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Thread: Ground pressure question

  1. #1
    Clive
    Guest

    Ground pressure question

    Can't get my head around this despite my a level in physics (it was a long time ago !)

    assume you have 2 tractors that are identical and importantly the same weight

    tractor a is on 900 wide tyres and tractor b is on 710's

    both run a tyre pressure of 8psi - question is which tractor has the lowest ground pressure on the soil and will do least soil damage ?

    are they both the same as they run the same psi in their tyres ? or as I suspect tractor a with its wider tyres treads lighter (p= f x a )

    .........or does tractor a just spread the same force over more soil and as a result does more damage ??

    sure it's blindingly obvious but staff room discussion over a cup of tea just got quite heated with different opinions !

  2. #2
    foxbox
    Guest

    Re: Ground pressure question

    I would go with larger footprint equals less ground pressure for a given area, the weight has to be spread out somewhere unless you remove gravity from the equation. You could put your tractor on bike tyres at 8 psi and they would exert much more pressure for a given area than tractor tyres of any size but where you draw the line at "damage" is where the question really lies.

    And I think it needs to stop raining so you can worry about more important things!!

  3. #3
    svc
    Guest

    Re: Ground pressure question

    All forces have an equal and opposite the smaller the area the deeper the rut to support the same weight

  4. #4
    Timbo_1975
    Guest

    Re: Ground pressure question

    Surely b) on the 900's will exert less pressure per square inch / cm / whatever than a) due to the larger contact patch.

  5. #5
    Steevo
    Guest

    Re: Ground pressure question

    Less ground pressure by having a wider tyre, which in turn means less ground damage per cm2 of soil, though in total a greater area damaged.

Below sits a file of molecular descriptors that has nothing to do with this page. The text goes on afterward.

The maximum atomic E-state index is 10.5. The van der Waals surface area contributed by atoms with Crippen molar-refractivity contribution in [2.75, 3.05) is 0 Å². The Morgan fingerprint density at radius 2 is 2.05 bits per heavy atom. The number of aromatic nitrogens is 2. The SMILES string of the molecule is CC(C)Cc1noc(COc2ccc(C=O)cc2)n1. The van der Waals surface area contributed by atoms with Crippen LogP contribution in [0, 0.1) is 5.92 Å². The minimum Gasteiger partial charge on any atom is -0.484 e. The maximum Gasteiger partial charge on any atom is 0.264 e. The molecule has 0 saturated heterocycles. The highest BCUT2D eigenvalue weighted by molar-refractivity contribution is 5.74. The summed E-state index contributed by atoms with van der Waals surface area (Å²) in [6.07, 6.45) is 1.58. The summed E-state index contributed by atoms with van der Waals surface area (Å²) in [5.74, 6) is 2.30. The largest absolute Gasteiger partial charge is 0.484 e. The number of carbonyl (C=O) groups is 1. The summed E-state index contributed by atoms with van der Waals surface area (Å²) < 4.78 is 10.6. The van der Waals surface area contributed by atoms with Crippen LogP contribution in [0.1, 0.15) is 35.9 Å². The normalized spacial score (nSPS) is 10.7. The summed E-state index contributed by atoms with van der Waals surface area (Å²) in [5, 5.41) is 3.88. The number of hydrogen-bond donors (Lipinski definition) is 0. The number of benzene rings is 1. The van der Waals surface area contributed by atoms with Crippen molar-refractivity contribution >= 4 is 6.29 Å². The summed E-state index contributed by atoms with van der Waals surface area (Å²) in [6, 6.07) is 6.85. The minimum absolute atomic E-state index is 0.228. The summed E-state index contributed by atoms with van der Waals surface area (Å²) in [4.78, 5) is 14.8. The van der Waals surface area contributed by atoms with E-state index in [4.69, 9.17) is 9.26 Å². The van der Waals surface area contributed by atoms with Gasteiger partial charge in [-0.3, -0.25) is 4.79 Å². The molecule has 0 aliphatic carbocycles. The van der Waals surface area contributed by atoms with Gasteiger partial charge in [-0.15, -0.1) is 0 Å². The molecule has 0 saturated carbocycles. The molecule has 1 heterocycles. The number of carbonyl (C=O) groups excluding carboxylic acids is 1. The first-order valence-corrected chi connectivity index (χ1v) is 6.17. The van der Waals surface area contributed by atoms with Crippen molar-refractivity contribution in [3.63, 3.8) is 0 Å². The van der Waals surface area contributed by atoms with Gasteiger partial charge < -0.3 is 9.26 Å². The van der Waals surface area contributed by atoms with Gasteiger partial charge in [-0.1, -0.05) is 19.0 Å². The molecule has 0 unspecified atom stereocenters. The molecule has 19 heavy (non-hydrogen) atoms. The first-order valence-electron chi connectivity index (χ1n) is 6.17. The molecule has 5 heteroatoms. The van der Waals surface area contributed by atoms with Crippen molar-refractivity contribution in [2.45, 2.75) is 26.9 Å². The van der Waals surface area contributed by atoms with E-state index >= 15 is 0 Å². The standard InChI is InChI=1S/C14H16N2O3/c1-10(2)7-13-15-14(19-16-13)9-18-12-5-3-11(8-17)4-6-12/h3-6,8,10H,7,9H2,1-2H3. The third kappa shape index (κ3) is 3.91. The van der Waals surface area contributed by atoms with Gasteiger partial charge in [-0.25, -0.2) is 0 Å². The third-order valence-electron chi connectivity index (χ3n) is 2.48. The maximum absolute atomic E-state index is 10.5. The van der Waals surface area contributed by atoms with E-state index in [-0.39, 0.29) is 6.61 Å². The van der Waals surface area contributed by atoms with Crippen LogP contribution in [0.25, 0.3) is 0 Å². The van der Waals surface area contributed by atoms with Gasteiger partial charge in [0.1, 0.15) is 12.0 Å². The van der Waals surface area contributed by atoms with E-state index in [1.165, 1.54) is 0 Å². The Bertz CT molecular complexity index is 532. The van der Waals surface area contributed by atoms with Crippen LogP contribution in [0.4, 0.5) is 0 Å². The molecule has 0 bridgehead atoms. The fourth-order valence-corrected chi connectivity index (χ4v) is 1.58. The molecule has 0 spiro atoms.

Narrow tyre:
    Less ground damaged, but the damage is much worse.

    Wide tyre:
    More ground damaged, but the damage is not as severe.


    As foxbox says, the question is at what ground pressure does ground become "damaged".

  6. #6
    scrambler
    Guest

    Re: Ground pressure question

    They will both have the same footprint and therefore ground pressure. The 710's footprint will be longer and the 900's will be wider. I think the 900's would do more damage as they are covering more ground. The fact is though that the 900's would be able to run at a lower air pressure and carry the same weight.

  7. #7
    foxbox
    Guest

    Re: Ground pressure question

    Quote Originally Posted by Steevo View Post
    Less ground pressure by having a wider tyre, which in turn means less ground damage per cm2 of soil, though in total a greater area damaged.


    Narrow tyre:
    Less ground damaged, but the damage is much worse.

    Wide tyre:
    More ground damaged, but the damage is not as severe.


    As foxbox says, the question is at what ground pressure does ground become "damaged".
    I've often wondered as threads on here appear regarding which are the heaviest sets of rolls at what stage rolling becomes "bad" and whether these wider tyres actually get down to similar sorts of ground pressure?

    If so, and bearing in mind that most "damage" or compaction is made on a first pass with a tyre with considerably less increase in damage the 2nd time, does CTF really produce the benefits being talked about?

  8. #8
    foxbox
    Guest

    Re: Ground pressure question

    Quote Originally Posted by scrambler View Post
    They will both have the same footprint and therefore ground pressure. The 710's footprint will be longer and the 900's will be wider. I think the 900's would do more damage as they are covering more ground. The fact is though that the 900's would be able to run at a lower air pressure and carry the same weight.
    Why would the 710's have a longer footprint for the same radius tyre at the same pressure? I'm not familiar with tyres beyond the fact that my tractor has got some so I'm intrigued by this. Keeping in mind that a 900 is around 28% wider than a 710 the 710 would need to be quite a bit longer to compensate?

  9. #9
    scrambler
    Guest

    Re: Ground pressure question

    Quote Originally Posted by foxbox View Post
    Why would the 710's have a longer footprint for the same radius tyre at the same pressure? I'm not familiar with tyres beyond the fact that my tractor has got some so I'm intrigued by this. Keeping in mind that a 900 is around 28% wider than a 710 the 710 would need to be quite a bit longer to compensate?
    If you look at a tyre from the side you will see that as you reduce the air pressure the bottom of the tyre gets flatter and flatter and more tread is in contact with the ground lengthways. The normal rule of thumb for field work is to have three lugs touching the ground when parked on a hard surface (it would be difficult to judge it on soil).